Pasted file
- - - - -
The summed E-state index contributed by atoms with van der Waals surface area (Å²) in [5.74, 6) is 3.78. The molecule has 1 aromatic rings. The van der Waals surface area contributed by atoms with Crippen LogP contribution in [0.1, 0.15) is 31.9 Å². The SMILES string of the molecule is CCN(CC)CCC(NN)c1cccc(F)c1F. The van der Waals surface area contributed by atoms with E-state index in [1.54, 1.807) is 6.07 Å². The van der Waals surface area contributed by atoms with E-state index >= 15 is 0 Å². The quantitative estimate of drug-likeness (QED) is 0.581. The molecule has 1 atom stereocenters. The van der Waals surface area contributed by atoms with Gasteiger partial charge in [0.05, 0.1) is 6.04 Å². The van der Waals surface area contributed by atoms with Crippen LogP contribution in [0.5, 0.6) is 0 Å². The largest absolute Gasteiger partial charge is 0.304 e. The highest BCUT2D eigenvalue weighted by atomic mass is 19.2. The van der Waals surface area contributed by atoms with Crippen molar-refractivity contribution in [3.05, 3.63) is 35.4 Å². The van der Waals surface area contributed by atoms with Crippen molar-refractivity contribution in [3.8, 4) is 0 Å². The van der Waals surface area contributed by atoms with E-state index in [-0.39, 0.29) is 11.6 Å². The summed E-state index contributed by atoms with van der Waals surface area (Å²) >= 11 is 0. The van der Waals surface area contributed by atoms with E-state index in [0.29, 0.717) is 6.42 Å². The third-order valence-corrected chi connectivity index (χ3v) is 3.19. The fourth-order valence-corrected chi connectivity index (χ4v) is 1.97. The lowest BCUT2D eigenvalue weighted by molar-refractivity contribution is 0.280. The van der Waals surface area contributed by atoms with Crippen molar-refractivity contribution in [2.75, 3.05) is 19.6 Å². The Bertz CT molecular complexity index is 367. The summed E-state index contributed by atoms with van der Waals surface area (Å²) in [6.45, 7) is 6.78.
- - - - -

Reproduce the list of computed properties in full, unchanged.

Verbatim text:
The summed E-state index contributed by atoms with van der Waals surface area (Å²) in [5.74, 6) is 3.78. The molecule has 1 aromatic rings. The van der Waals surface area contributed by atoms with Crippen LogP contribution in [0.1, 0.15) is 31.9 Å². The SMILES string of the molecule is CCN(CC)CCC(NN)c1cccc(F)c1F. The van der Waals surface area contributed by atoms with E-state index in [1.54, 1.807) is 6.07 Å². The van der Waals surface area contributed by atoms with E-state index >= 15 is 0 Å². The quantitative estimate of drug-likeness (QED) is 0.581. The molecule has 1 atom stereocenters. The van der Waals surface area contributed by atoms with Gasteiger partial charge in [0.05, 0.1) is 6.04 Å². The van der Waals surface area contributed by atoms with Crippen LogP contribution in [0.5, 0.6) is 0 Å². The largest absolute Gasteiger partial charge is 0.304 e. The highest BCUT2D eigenvalue weighted by atomic mass is 19.2. The van der Waals surface area contributed by atoms with Crippen molar-refractivity contribution in [3.05, 3.63) is 35.4 Å². The van der Waals surface area contributed by atoms with Crippen molar-refractivity contribution in [3.8, 4) is 0 Å². The van der Waals surface area contributed by atoms with E-state index in [-0.39, 0.29) is 11.6 Å². The summed E-state index contributed by atoms with van der Waals surface area (Å²) >= 11 is 0. The van der Waals surface area contributed by atoms with E-state index in [0.29, 0.717) is 6.42 Å². The third-order valence-corrected chi connectivity index (χ3v) is 3.19. The fourth-order valence-corrected chi connectivity index (χ4v) is 1.97. The lowest BCUT2D eigenvalue weighted by molar-refractivity contribution is 0.280. The van der Waals surface area contributed by atoms with Crippen molar-refractivity contribution in [2.75, 3.05) is 19.6 Å². The Bertz CT molecular complexity index is 367. The summed E-state index contributed by atoms with van der Waals surface area (Å²) in [6.45, 7) is 6.78.